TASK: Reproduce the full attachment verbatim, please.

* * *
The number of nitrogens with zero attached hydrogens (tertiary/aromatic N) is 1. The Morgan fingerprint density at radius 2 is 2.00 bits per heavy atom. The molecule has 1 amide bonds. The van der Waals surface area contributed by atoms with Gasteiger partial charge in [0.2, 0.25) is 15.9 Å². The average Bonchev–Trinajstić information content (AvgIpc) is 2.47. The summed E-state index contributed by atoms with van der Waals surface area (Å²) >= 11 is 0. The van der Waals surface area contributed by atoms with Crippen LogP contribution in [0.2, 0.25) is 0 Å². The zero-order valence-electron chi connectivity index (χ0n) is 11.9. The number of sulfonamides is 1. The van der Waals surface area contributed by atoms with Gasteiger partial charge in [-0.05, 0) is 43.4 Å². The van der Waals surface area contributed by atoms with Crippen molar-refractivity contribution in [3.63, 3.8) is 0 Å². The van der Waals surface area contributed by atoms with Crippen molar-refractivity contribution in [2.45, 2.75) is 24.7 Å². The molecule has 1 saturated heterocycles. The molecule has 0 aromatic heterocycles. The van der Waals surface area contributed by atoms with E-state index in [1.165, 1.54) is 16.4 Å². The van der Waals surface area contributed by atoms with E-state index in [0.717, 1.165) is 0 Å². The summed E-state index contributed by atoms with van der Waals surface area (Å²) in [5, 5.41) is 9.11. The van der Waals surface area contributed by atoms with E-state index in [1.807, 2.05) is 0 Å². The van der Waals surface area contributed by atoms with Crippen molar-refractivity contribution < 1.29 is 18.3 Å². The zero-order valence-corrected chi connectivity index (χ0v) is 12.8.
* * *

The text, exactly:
The number of nitrogens with zero attached hydrogens (tertiary/aromatic N) is 1. The Morgan fingerprint density at radius 2 is 2.00 bits per heavy atom. The molecule has 1 amide bonds. The van der Waals surface area contributed by atoms with Gasteiger partial charge in [0.2, 0.25) is 15.9 Å². The average Bonchev–Trinajstić information content (AvgIpc) is 2.47. The summed E-state index contributed by atoms with van der Waals surface area (Å²) >= 11 is 0. The van der Waals surface area contributed by atoms with Crippen LogP contribution in [0.2, 0.25) is 0 Å². The zero-order valence-electron chi connectivity index (χ0n) is 11.9. The number of sulfonamides is 1. The van der Waals surface area contributed by atoms with Gasteiger partial charge in [-0.05, 0) is 43.4 Å². The van der Waals surface area contributed by atoms with Crippen molar-refractivity contribution in [3.63, 3.8) is 0 Å². The van der Waals surface area contributed by atoms with Crippen molar-refractivity contribution in [2.45, 2.75) is 24.7 Å². The molecule has 1 saturated heterocycles. The molecule has 0 aromatic heterocycles. The van der Waals surface area contributed by atoms with E-state index in [1.165, 1.54) is 16.4 Å². The van der Waals surface area contributed by atoms with E-state index in [0.717, 1.165) is 0 Å². The summed E-state index contributed by atoms with van der Waals surface area (Å²) in [5, 5.41) is 9.11. The van der Waals surface area contributed by atoms with E-state index in [1.807, 2.05) is 0 Å². The van der Waals surface area contributed by atoms with Crippen molar-refractivity contribution < 1.29 is 18.3 Å². The zero-order valence-corrected chi connectivity index (χ0v) is 12.8.